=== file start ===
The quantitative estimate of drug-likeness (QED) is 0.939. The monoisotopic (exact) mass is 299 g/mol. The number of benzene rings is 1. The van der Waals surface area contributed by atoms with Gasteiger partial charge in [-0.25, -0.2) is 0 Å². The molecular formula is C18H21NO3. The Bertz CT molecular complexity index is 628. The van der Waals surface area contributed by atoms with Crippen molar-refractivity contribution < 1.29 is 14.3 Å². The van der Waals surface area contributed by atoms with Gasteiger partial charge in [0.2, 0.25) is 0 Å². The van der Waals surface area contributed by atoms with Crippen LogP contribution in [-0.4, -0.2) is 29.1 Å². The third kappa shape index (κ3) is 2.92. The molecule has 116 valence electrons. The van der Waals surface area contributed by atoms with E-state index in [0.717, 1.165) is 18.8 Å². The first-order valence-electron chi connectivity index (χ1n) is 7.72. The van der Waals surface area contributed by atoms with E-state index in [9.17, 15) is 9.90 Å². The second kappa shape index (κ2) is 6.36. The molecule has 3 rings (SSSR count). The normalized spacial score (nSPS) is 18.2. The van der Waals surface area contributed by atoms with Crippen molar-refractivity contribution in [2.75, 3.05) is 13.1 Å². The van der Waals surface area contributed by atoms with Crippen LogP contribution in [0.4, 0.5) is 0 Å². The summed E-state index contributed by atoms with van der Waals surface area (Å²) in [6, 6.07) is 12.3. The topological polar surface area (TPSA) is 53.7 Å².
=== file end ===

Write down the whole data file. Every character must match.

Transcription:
The quantitative estimate of drug-likeness (QED) is 0.939. The monoisotopic (exact) mass is 299 g/mol. The number of benzene rings is 1. The van der Waals surface area contributed by atoms with Gasteiger partial charge in [-0.25, -0.2) is 0 Å². The molecular formula is C18H21NO3. The Bertz CT molecular complexity index is 628. The van der Waals surface area contributed by atoms with Crippen molar-refractivity contribution < 1.29 is 14.3 Å². The van der Waals surface area contributed by atoms with Gasteiger partial charge in [0.2, 0.25) is 0 Å². The van der Waals surface area contributed by atoms with Crippen LogP contribution in [-0.4, -0.2) is 29.1 Å². The third kappa shape index (κ3) is 2.92. The molecule has 116 valence electrons. The van der Waals surface area contributed by atoms with E-state index in [0.717, 1.165) is 18.8 Å². The first-order valence-electron chi connectivity index (χ1n) is 7.72. The van der Waals surface area contributed by atoms with E-state index in [9.17, 15) is 9.90 Å². The second kappa shape index (κ2) is 6.36. The molecule has 3 rings (SSSR count). The normalized spacial score (nSPS) is 18.2. The van der Waals surface area contributed by atoms with Crippen molar-refractivity contribution in [2.75, 3.05) is 13.1 Å². The van der Waals surface area contributed by atoms with Crippen LogP contribution in [0.4, 0.5) is 0 Å². The summed E-state index contributed by atoms with van der Waals surface area (Å²) in [6, 6.07) is 12.3. The topological polar surface area (TPSA) is 53.7 Å².